UPTURNED palms should be sweating all over the world by now. But they're not, because last year's forward-looking crusade against business bribery has run into backward-looking nations. The latter may think they are doing their multinational companies a favor by letting them bribe their way into certain developing markets. But they not only contribute to other countries' corruption, indefensible in itself, they also risk increasing local instability and thus reducing future business opportunities.
The effort against bribery includes various measures by a galaxy of international organizations: the World Bank, International Monetary Fund, Organization of American States, Organization for Economic Cooperation and Development (OECD). One goal is for nations to make bribery of foreign officials illegal and end tax deductions for it as a business expense.
The United States took these steps two decades ago following international bribery scandals. Most of OECD's 29 members, due to meet May 26, are reportedly ready to follow suit. But biggies France and Germany urge waiting for an international treaty, which would mean many more happy years of bribery as usual. Say it ain't so, Joe, er, Franois and Fritz.
MUSTACHES are in these days - milk mustaches, that is. They are as fetching on celebrities in today's glossy ads as they used to be on the cookie-duster lips of children coming up for air after chug-a-lugging their milk quota of the moment.
Why has the ketchup on the chin, mayonnaise on the cheek, or crumb in the corner of the mouth never become chic enough for Madison Avenue?
That is what couples all over the world want to know, as they expand their repertoire of dining-out warning signals. She softly clears her throat and places a pensive finger beside a nostril; he snaps into action with napkin covering his whole meat sauce area. He catches her eye over the rim of his goblet, like a rou of the silent screen; she nonchalantly pats the grease leaking toward her jawline as if she were patting things in general.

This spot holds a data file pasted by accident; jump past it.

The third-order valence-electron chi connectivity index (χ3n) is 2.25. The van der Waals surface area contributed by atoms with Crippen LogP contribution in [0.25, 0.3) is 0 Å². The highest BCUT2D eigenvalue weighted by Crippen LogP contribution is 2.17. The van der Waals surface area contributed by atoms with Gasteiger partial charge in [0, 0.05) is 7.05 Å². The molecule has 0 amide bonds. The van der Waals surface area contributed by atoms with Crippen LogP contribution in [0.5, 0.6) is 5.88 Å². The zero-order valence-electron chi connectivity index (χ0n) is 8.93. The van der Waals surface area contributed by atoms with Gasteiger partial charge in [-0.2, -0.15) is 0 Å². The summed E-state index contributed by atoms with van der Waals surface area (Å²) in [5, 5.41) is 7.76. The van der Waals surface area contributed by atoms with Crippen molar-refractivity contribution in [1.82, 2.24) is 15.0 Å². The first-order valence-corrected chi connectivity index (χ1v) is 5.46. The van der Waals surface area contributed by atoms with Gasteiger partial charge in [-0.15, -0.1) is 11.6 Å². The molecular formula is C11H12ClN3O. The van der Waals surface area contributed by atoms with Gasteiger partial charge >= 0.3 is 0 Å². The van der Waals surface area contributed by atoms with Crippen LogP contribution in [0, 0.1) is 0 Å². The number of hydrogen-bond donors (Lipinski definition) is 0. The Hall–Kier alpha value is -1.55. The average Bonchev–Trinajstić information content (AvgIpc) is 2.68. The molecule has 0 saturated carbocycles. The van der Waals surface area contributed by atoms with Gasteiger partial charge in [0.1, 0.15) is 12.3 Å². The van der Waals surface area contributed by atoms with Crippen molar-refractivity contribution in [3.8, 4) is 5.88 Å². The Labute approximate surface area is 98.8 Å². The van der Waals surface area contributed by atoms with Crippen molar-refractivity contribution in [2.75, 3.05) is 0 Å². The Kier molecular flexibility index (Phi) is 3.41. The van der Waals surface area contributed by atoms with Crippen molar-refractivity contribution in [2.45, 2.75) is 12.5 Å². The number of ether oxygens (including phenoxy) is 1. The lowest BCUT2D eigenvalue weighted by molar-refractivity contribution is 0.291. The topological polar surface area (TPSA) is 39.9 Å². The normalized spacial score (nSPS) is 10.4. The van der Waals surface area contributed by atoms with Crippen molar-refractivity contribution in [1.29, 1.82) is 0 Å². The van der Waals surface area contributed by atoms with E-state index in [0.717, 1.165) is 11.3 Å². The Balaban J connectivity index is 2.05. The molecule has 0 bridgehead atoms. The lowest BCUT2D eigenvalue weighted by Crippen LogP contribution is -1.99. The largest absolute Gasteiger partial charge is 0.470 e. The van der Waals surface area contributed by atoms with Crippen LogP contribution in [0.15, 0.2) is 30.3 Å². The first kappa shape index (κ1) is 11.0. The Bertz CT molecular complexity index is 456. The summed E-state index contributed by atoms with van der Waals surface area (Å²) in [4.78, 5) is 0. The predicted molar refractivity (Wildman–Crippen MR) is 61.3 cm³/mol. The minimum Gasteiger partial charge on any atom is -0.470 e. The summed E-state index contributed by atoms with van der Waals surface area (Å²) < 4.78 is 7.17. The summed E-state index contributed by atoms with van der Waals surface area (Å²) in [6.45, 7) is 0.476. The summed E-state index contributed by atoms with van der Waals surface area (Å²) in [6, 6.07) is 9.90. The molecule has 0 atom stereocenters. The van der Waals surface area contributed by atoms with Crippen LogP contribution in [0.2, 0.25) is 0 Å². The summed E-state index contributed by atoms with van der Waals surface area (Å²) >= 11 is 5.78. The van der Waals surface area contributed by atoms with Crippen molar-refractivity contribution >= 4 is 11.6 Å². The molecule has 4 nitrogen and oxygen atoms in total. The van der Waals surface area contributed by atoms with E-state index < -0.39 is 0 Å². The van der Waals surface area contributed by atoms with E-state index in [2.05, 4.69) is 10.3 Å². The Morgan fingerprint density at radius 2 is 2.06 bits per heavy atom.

"Good heavens, you have butter on your ear!" says Grandpa right out. But the milk-mustached children don't do anything. They know Grandpa always says that when they're eating corn on the cob.
WE'VE heard of heirloom seeds, but this is ridiculous. Nine domesticated squash seeds from a Mexican cave have been dated to some 10,000 years ago, 5,000 years before agriculture was supposed to have begun in the Americas. If only the Seed Savers Exchange had been there, or Seeds of Change, or some Stone Age version of these organizations dedicated to preserving seeds through the generations.
Seedsters recall the World War II siege of Leningrad (now St. Petersburg) where botanists at a seed bank of 200,000 species martyred themselves to preserve these genetic heirlooms. Present-day scientists from there have been part of expeditions sponsored by the Seed Savers Exchange to collect what remains of the array of unique plants decimated by pollution around the Aral Sea.
But gardeners can go to a catalog instead of Kazakstan for seeds with a pedigree, and plant a little history at home.